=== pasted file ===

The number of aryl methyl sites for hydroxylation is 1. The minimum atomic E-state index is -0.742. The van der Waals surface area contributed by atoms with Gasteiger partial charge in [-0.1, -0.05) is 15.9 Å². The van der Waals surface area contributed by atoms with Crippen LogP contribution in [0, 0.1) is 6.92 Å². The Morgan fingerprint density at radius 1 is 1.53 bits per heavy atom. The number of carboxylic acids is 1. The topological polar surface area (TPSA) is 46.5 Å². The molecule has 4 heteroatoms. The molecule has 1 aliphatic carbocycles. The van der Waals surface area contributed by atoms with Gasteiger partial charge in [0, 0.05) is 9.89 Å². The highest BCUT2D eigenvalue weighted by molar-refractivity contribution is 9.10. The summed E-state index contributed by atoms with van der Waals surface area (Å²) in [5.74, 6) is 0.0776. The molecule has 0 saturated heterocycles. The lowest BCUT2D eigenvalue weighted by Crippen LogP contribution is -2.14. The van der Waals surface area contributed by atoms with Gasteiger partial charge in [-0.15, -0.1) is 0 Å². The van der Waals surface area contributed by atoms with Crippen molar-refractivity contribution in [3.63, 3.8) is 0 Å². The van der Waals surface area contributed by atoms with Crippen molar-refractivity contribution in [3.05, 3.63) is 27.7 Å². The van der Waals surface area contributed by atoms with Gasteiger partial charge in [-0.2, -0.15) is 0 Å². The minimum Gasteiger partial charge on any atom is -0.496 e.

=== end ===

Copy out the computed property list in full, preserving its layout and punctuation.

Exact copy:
The number of aryl methyl sites for hydroxylation is 1. The minimum atomic E-state index is -0.742. The van der Waals surface area contributed by atoms with Gasteiger partial charge in [-0.1, -0.05) is 15.9 Å². The van der Waals surface area contributed by atoms with Crippen LogP contribution in [0, 0.1) is 6.92 Å². The Morgan fingerprint density at radius 1 is 1.53 bits per heavy atom. The number of carboxylic acids is 1. The topological polar surface area (TPSA) is 46.5 Å². The molecule has 4 heteroatoms. The molecule has 1 aliphatic carbocycles. The van der Waals surface area contributed by atoms with Gasteiger partial charge in [0, 0.05) is 9.89 Å². The highest BCUT2D eigenvalue weighted by molar-refractivity contribution is 9.10. The summed E-state index contributed by atoms with van der Waals surface area (Å²) in [5.74, 6) is 0.0776. The molecule has 0 saturated heterocycles. The lowest BCUT2D eigenvalue weighted by Crippen LogP contribution is -2.14. The van der Waals surface area contributed by atoms with Gasteiger partial charge in [-0.15, -0.1) is 0 Å². The van der Waals surface area contributed by atoms with Crippen molar-refractivity contribution in [3.63, 3.8) is 0 Å². The van der Waals surface area contributed by atoms with Crippen molar-refractivity contribution in [3.05, 3.63) is 27.7 Å². The van der Waals surface area contributed by atoms with Gasteiger partial charge in [-0.2, -0.15) is 0 Å². The minimum Gasteiger partial charge on any atom is -0.496 e.